And that’s the whole point of avoiding spoilers, isn’t it? There’s an experience you’ll miss if someone spoils it for you. You’ll lose something you’ll never get back, and you’ll never know if there’s any amount of enjoyment that will make up for losing that initial experience. You’ll never know what that would’ve felt like.

Plot twists shouldn’t be the end-goal for every book or movie. Clearly, people can enjoy stories that are predictable. But I’d argue we should still try to prevent spoilers as a service to our fellow humans, because some experiences can’t be recreated once spoiled. People can at least try for that mind-turning experience. And if spoilers improve the experience – well, that’s what a second reading is for.

What’s your thoughts on spoilers?

 

Illustration by Paulina Van Vliet. All rights reserved.

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Useful Words English Doesn’t Have

Anyone who’s ever started learning another language has come across words that just don’t translate into English. My favorites are ‘saudades,’ from Portuguese (meaning a feeling of longing, melancholy or nostalgia), and ‘gezellig,’ from Dutch (meaning a nice atmosphere, but also belonging and time spent with loved ones). Today, Slate published an excerpt from Lost in Translation that lists many more.

My favorite is ‘tretar,’ which apparently means a third refill of coffee in Swedish. This sounds like a very useful word! Go check out the original article to find some more useful words we don’t have in English. The accompanying artistic diagrams are very sweet too.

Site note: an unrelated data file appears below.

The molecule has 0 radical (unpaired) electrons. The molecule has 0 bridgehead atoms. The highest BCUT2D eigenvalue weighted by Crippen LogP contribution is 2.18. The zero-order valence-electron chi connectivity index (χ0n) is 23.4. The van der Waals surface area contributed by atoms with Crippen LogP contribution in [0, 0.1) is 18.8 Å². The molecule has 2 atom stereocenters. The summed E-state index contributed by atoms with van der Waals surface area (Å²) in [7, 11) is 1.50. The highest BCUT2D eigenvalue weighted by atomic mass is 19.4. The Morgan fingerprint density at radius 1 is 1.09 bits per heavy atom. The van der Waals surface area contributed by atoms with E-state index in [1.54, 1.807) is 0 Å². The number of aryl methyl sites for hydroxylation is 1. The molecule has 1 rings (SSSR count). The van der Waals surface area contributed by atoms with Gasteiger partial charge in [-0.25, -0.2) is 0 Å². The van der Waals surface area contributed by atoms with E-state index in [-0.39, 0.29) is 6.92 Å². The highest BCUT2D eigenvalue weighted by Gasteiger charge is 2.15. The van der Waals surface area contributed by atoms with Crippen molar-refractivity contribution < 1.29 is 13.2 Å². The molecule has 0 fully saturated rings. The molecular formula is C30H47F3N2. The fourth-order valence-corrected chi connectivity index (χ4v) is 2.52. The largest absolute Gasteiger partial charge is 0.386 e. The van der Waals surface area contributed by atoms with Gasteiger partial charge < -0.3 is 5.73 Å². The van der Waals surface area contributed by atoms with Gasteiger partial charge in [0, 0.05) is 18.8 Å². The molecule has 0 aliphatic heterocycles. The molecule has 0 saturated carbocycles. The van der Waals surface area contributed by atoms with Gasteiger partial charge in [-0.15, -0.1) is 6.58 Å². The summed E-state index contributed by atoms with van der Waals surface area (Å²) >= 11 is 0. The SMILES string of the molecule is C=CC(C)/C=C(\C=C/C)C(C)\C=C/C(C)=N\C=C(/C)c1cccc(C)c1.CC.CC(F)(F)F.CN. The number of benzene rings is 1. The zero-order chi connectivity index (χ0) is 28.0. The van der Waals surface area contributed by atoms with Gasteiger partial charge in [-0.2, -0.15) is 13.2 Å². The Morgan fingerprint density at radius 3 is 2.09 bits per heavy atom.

What’s your favorite word that doesn’t translate? Are there any words from English that don’t translate well to other languages?

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Why Own Unread Books?

Unread Books

Unread Books, by Paulina Van Vliet. All rights reserved.

I used to never buy a book I hadn’t read. That was what libraries were for – I didn’t want to buy something that might be garbage. Only after I knew the quality of the book would I buy a copy for myself. However, I have started seeing the error of my ways.

Two recent blog posts brought this to my attention. The first – ‘The Virtue of Unread Books’ – argues that unread books are not merely pages on a shelf, but collectively they express an idea. When you stockpile books you’ve already read, Scott James argues, you’re basically making a monument to your accomplishment. Especially if you never re-read them. Look at what a well-rounded reader I am, you might be saying.

In contrast, he argues, a shelf of unread books hints at more than past triumphs – it symbolizes possibility. A well-selected library opens the mind to what could be read and learned. And so, hopefully, you might actually go on to read and learn.

The second post, ‘Busting a Book-Buying Myth,’ is directed at why you should buy books you may not read, rather than about owning them, but it comes down to the same thing in the end. Here, Ian Carmichael argues that even if you buy books you never finish, but you did get something useful out of them, it might be worth it. If it’s a useful book, at a reasonable price, why not buy it, even if it’s on an impulse? Also, if your owning of the book allows the book to give pleasure or information to someone who is not you – someone who borrows it, or happens to read it at your house – then it is worthwhile to own it as well. I really enjoyed this post, because it gave me a different perspective on my book-buying habits.

Now, for my opinion:

Absolutely, a library should be more than a monument to what you have read in your life. It could be what you should read, or books you know would give pleasure to others (visitors to your home, or people you lend your books to).